Tooth decay – one of the world’s oldest disease Part 2

Posted By: Varun Sharma

In the first part of this article, you found out about one of the oldest problems humankind had and still has to deal with. In this part of the article, you will understand which bacteria in the mouth is harmful, how it damages your teeth and how you can prevent tooth decay.

How it works

Specific bacteria (mutants lactobacilli and streptococci) attach themselves to the dental plaque on your teeth. Dental plaque is the whitish sticky film you find on your teeth in the morning when you wake up. The poorer the oral hygiene, the more dental plaque you will have. Sugars and carbohydrates you consume are broken down by bacteria which uses them for their own metabolism. Bacteria give off acids as a by-product which drops the saliva’s pH. The pH in the mouth goes from 1 to 14, 1 being the most acidic and 14 the most alkaline. Most water has a pH of 7. When the pH levels in the mouth reach 5.5, the mineral from the enamel starts to dissolve. This process is called demineralization and it means that more calcium and phosphate leaves the tooth than enters. The common effects and early demineralization of the enamel are seen as white spots on the tooth.avenue dental tooth decay 2

The inner part of the tooth, composed of dentin and root surfaces, has fewer minerals than the enamels. This makes it much more vulnerable to acid demineralization and is affected at a much higher pH (around 6 and 6.6).

Short attacks from bacterial acid can be neutralized in just 30 minutes with the help of healthy saliva. Saliva contains the minerals required to remineralize the tooth’s enamel layer. If the saliva is not healthy or if it is not sufficient, the remineralization process is not efficient.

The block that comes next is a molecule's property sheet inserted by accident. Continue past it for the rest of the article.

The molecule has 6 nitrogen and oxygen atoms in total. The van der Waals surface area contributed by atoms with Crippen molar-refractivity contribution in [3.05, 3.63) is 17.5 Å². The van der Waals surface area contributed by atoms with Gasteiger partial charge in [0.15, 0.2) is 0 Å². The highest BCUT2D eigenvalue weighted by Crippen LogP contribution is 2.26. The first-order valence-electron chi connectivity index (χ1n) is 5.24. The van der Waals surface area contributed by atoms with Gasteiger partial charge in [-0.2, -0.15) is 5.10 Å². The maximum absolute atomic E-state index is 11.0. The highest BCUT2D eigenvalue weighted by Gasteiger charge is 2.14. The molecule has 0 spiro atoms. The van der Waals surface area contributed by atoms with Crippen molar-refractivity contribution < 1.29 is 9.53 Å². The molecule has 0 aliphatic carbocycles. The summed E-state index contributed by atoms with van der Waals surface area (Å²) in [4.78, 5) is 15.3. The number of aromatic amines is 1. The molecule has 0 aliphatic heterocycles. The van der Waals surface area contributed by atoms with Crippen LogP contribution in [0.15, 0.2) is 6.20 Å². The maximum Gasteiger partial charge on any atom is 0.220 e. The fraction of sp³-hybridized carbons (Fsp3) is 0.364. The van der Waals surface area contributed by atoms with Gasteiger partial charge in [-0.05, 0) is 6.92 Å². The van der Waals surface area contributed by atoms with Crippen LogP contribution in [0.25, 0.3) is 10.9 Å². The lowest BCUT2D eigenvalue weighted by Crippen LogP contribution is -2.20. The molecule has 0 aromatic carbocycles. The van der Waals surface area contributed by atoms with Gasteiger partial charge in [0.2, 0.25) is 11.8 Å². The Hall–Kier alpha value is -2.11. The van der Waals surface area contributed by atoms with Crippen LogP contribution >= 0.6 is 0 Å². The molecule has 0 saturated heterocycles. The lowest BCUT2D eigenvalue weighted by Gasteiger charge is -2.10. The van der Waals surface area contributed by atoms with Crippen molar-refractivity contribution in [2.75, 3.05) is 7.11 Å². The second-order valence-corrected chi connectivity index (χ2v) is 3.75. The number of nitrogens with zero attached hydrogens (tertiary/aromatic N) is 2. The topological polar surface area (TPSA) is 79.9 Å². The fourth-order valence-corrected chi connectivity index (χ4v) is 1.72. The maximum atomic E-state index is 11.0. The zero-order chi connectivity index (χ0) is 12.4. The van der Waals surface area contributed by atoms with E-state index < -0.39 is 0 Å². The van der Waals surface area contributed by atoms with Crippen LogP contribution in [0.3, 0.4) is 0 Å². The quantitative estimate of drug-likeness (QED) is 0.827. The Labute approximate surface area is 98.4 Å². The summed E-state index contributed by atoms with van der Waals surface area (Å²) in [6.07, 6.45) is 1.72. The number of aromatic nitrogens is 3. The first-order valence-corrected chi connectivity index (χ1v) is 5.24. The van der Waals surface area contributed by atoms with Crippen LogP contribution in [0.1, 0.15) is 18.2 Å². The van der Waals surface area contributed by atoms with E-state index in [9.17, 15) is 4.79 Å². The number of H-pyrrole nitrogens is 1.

How to determine your risk of dental decay and how to prevent it

Every person has a different level of risk for developing tooth caries. This risk is dynamic and changed daily. It is crucial do assess the degree of risk you are presenting.  Preventing means more than brushing, flossing and avoiding sugar. Preventing tooth decay involves determining both pathogenic and protective factors. You can ask your dentist, after a dental checkup for additional measures, such as measuring the cavity risk (bacterial and salivary analysis). Your dentist may also recommend products that manage your tooth decay problems especially (antibacterial agents, topical fluoride, sealants, calcium and phosphate supplements, special toothpaste and mouthwash and pH neutralizers). This will help you maximize your oral health and diminish the risks.

Take care of your teeth the smart way. But if you are using all sorts of pH neutralizers and calcium/phosphate supplements you still have to brush your teeth daily, twice, use string floss and mouthwash and visit your dentist regularly.